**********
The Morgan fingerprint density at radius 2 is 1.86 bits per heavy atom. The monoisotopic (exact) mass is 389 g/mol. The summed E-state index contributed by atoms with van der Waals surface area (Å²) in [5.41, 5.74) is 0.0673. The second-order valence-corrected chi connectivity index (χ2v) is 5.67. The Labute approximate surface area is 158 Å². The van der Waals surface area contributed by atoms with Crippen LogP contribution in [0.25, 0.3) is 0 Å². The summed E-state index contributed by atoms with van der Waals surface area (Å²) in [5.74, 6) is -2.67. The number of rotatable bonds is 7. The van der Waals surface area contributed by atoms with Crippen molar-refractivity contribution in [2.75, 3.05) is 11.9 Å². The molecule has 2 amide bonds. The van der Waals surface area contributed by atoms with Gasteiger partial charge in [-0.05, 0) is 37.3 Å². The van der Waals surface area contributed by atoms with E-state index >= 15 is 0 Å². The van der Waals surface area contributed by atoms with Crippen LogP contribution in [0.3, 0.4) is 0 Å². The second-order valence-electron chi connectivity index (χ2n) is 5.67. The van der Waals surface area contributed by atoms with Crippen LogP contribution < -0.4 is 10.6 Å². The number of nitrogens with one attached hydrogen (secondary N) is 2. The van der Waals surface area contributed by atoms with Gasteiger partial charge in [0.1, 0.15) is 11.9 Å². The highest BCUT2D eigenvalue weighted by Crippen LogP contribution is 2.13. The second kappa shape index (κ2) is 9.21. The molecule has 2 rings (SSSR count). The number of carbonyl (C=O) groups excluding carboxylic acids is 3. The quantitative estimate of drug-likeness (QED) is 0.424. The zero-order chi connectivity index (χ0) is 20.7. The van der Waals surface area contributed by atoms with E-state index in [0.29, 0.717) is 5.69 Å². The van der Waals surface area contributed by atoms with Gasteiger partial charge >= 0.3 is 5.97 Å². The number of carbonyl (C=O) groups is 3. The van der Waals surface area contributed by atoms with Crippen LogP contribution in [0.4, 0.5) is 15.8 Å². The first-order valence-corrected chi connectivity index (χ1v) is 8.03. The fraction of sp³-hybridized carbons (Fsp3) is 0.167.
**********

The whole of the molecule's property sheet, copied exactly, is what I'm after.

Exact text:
The Morgan fingerprint density at radius 2 is 1.86 bits per heavy atom. The monoisotopic (exact) mass is 389 g/mol. The summed E-state index contributed by atoms with van der Waals surface area (Å²) in [5.41, 5.74) is 0.0673. The second-order valence-corrected chi connectivity index (χ2v) is 5.67. The Labute approximate surface area is 158 Å². The van der Waals surface area contributed by atoms with Crippen LogP contribution in [0.25, 0.3) is 0 Å². The summed E-state index contributed by atoms with van der Waals surface area (Å²) in [5.74, 6) is -2.67. The number of rotatable bonds is 7. The van der Waals surface area contributed by atoms with Crippen molar-refractivity contribution in [2.75, 3.05) is 11.9 Å². The molecule has 2 amide bonds. The van der Waals surface area contributed by atoms with Gasteiger partial charge in [-0.05, 0) is 37.3 Å². The van der Waals surface area contributed by atoms with E-state index >= 15 is 0 Å². The van der Waals surface area contributed by atoms with Crippen LogP contribution in [0.3, 0.4) is 0 Å². The second-order valence-electron chi connectivity index (χ2n) is 5.67. The van der Waals surface area contributed by atoms with Crippen LogP contribution < -0.4 is 10.6 Å². The number of nitrogens with one attached hydrogen (secondary N) is 2. The van der Waals surface area contributed by atoms with Gasteiger partial charge in [0.1, 0.15) is 11.9 Å². The highest BCUT2D eigenvalue weighted by Crippen LogP contribution is 2.13. The second kappa shape index (κ2) is 9.21. The molecule has 2 rings (SSSR count). The number of carbonyl (C=O) groups excluding carboxylic acids is 3. The quantitative estimate of drug-likeness (QED) is 0.424. The zero-order chi connectivity index (χ0) is 20.7. The van der Waals surface area contributed by atoms with E-state index in [0.29, 0.717) is 5.69 Å². The van der Waals surface area contributed by atoms with Gasteiger partial charge >= 0.3 is 5.97 Å². The number of carbonyl (C=O) groups is 3. The van der Waals surface area contributed by atoms with Crippen LogP contribution in [0.4, 0.5) is 15.8 Å². The first-order valence-corrected chi connectivity index (χ1v) is 8.03. The fraction of sp³-hybridized carbons (Fsp3) is 0.167.